Pampanga hospital fights to survive pandemic | Inquirer News

Pampanga hospital fights to survive pandemic

/ 05:15 AM November 14, 2021

Sacred Heart Medical Center in Pampanga (Photo by TONETTE OREJAS / Inquirer Central Luzon)

ANGELES CITY, Pampanga, Philippines — “It is certainly no joke managing a hospital during this pandemic.”

Take that as a revelation from Dr. Aurelia Aurelia Villaraza, Villaraza, medical director of Sacred Heart Medical Center (SHMC) here, when she was asked how private hospitals are struggling to survive amid the COVID-19 pandemic.


Villaraza, Ollie to her colleagues, said she took the task of leading by staying calm and consulting with her team, especially during the first days of the lockdown in March 2020.

“While we still could, I called for frequent meetings with senior and junior hospital officials and our infectious disease specialists led by doctors Edwin Pasumbal, Armin Masbang, and Francesca Mae Pantig,” she told the Inquirer Inquirer in response to a recent email inquiry.


She said the meetings were aimed at formulating their own policies, guidelines, and protocols to safeguard the welfare of their medical staff, personnel, patients and everyone else entering the hospital. She also met with local officials to coordinate responses.

At first, SHMC catered to non-COVID patients and eventually complied with a Department of Health order to set aside 20 to 30 percent of its 75 beds for those fallen ill by the virus.

“Together with our committees on occupational safety and health, and infection prevention and control, we created COVID-19 teams that took turns in ‘risking their lives’ as they consented to render the quality of health care that suspected, probable, and confirmed COVID-19 patients expected and deserved,” said Villaraza, who specializes in endocrinology.

FRONTLINERS: Dr. Aurelia Villaraza (right), medical director of SHMC, cites the planning and unity of her team in overcoming the arduous task of safeguarding the welfare of hospital staff and their patients. —CONTRIBUTED PHOTO

Special Care Unit

In place of the scary phrase “COVID ward,” SHMC uses Special Care Unit(SCU) to refer to this area where patients are taken care of.

Neuropsychiatrist Romeo Enriquez helped by sharing how front-liners could develop emotional resilience. Pulmonary specialist Isser Sugay was appointed coordinator of SCU.

Villaraza felt “bombarded” with guidelines from government agencies on swab tests, quarantine requirements and contact tracing of people exposed to COVID-19 patients.

“Honestly speaking, there were times when we got confused because the guidelines kept changing, the policymakers failed to specify policies relevant to private versus public hospitals and companies, and there was redundancy in the voluminous memoranda [in small fonts that needed a magnifying glass to read],” she said.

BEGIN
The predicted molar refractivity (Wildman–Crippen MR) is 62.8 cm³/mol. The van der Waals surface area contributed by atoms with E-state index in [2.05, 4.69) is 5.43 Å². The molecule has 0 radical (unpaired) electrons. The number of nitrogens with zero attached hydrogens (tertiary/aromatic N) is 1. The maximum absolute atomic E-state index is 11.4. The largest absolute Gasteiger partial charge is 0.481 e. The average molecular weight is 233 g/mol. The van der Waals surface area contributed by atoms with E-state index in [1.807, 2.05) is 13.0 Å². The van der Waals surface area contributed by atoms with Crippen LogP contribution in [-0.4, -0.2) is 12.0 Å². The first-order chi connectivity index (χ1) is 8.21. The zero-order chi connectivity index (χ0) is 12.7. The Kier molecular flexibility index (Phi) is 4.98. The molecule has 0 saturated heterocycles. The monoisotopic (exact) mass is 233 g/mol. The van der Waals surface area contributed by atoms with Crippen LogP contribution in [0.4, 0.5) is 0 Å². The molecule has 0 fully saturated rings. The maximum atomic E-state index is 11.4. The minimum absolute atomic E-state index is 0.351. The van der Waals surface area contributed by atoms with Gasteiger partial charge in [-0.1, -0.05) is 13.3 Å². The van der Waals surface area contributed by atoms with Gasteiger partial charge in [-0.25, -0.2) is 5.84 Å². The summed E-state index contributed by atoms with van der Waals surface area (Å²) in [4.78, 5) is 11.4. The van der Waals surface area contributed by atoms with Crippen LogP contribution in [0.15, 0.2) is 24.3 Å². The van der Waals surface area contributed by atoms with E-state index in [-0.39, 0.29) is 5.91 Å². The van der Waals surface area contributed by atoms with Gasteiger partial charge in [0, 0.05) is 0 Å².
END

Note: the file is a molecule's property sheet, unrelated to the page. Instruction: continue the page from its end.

But Villaraza said the Filipino culture of caring and sharing helped ease the burden of medical front-liners and patients.


SHMC, she admitted, suffered financial losses but none of its doctors or nurses had died from the virus.

“Afraid of being exposed to COVID-19 patients and infecting their families, doctors stopped holding clinics, accepting admissions or referrals, or scheduling patients for elective surgery unless they can present recent negative swab test results,” she said.

Hospital personnel, on the other hand, were compelled by their families to resign.

“Admissions had to be limited, based on availability of manpower, so as not to sacrifice the quality of health care,” Villaraza pointed out.

Income losses, she emphasized, were “aggravated” by the failure of Philippine Health Insurance Corp. (PhilHealth) to pay SHMC P158 million.

Salaries raised

Villaraza rued: “Yet every month, we pay employees’ salaries, overhead expenses (electricity, water, maintenance, etc.), advance the payment of purchased medicines and supplies provided to patients and provide hospital benefits to employees admitted or quarantined because of exposure to the virus.”

Despite the losses, SHMC raised salaries and benefits to be able to retain or attract nurses and other employees.

To Villaraza, the pandemic is a “nightmare that we all wish to wake up from.”

But that, she believed, also required honesty from patients about symptoms of infection.

SHMC, she said, remains committed to pursue the legacy envisioned by its founder, the late Tan Song Bok, to provide healthcare services to the community.

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TAGS: COVID-19 pandemic, Sacred Heart Medical Center in Angeles City
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